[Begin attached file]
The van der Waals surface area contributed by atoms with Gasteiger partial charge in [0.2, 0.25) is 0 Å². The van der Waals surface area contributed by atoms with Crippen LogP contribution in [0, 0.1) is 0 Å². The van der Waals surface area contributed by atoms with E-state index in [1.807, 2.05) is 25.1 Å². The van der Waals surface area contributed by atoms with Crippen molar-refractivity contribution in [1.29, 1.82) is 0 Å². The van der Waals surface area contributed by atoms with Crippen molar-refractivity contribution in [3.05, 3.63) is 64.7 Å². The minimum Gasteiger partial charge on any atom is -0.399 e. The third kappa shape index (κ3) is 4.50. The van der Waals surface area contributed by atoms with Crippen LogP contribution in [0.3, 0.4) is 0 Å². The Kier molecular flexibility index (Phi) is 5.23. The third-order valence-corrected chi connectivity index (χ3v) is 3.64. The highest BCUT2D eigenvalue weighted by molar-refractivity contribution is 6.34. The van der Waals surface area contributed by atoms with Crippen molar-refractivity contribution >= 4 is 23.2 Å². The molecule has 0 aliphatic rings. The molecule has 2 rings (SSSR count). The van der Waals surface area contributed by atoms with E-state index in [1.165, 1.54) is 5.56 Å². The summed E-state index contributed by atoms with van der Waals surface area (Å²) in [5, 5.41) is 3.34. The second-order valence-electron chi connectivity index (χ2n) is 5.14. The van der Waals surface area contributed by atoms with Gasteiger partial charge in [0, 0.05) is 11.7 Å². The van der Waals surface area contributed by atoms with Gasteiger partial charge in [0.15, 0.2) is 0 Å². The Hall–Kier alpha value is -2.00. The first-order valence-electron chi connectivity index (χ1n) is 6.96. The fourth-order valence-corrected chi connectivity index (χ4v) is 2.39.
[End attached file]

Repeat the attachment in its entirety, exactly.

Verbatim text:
The van der Waals surface area contributed by atoms with Gasteiger partial charge in [0.2, 0.25) is 0 Å². The van der Waals surface area contributed by atoms with Crippen LogP contribution in [0, 0.1) is 0 Å². The van der Waals surface area contributed by atoms with E-state index in [1.807, 2.05) is 25.1 Å². The van der Waals surface area contributed by atoms with Crippen molar-refractivity contribution in [1.29, 1.82) is 0 Å². The van der Waals surface area contributed by atoms with Crippen molar-refractivity contribution in [3.05, 3.63) is 64.7 Å². The minimum Gasteiger partial charge on any atom is -0.399 e. The third kappa shape index (κ3) is 4.50. The van der Waals surface area contributed by atoms with Crippen LogP contribution in [0.3, 0.4) is 0 Å². The Kier molecular flexibility index (Phi) is 5.23. The third-order valence-corrected chi connectivity index (χ3v) is 3.64. The highest BCUT2D eigenvalue weighted by molar-refractivity contribution is 6.34. The van der Waals surface area contributed by atoms with Crippen molar-refractivity contribution >= 4 is 23.2 Å². The molecule has 0 aliphatic rings. The molecule has 2 rings (SSSR count). The van der Waals surface area contributed by atoms with E-state index in [1.165, 1.54) is 5.56 Å². The summed E-state index contributed by atoms with van der Waals surface area (Å²) in [5, 5.41) is 3.34. The second-order valence-electron chi connectivity index (χ2n) is 5.14. The van der Waals surface area contributed by atoms with Gasteiger partial charge in [0, 0.05) is 11.7 Å². The van der Waals surface area contributed by atoms with Gasteiger partial charge in [0.15, 0.2) is 0 Å². The Hall–Kier alpha value is -2.00. The first-order valence-electron chi connectivity index (χ1n) is 6.96. The fourth-order valence-corrected chi connectivity index (χ4v) is 2.39.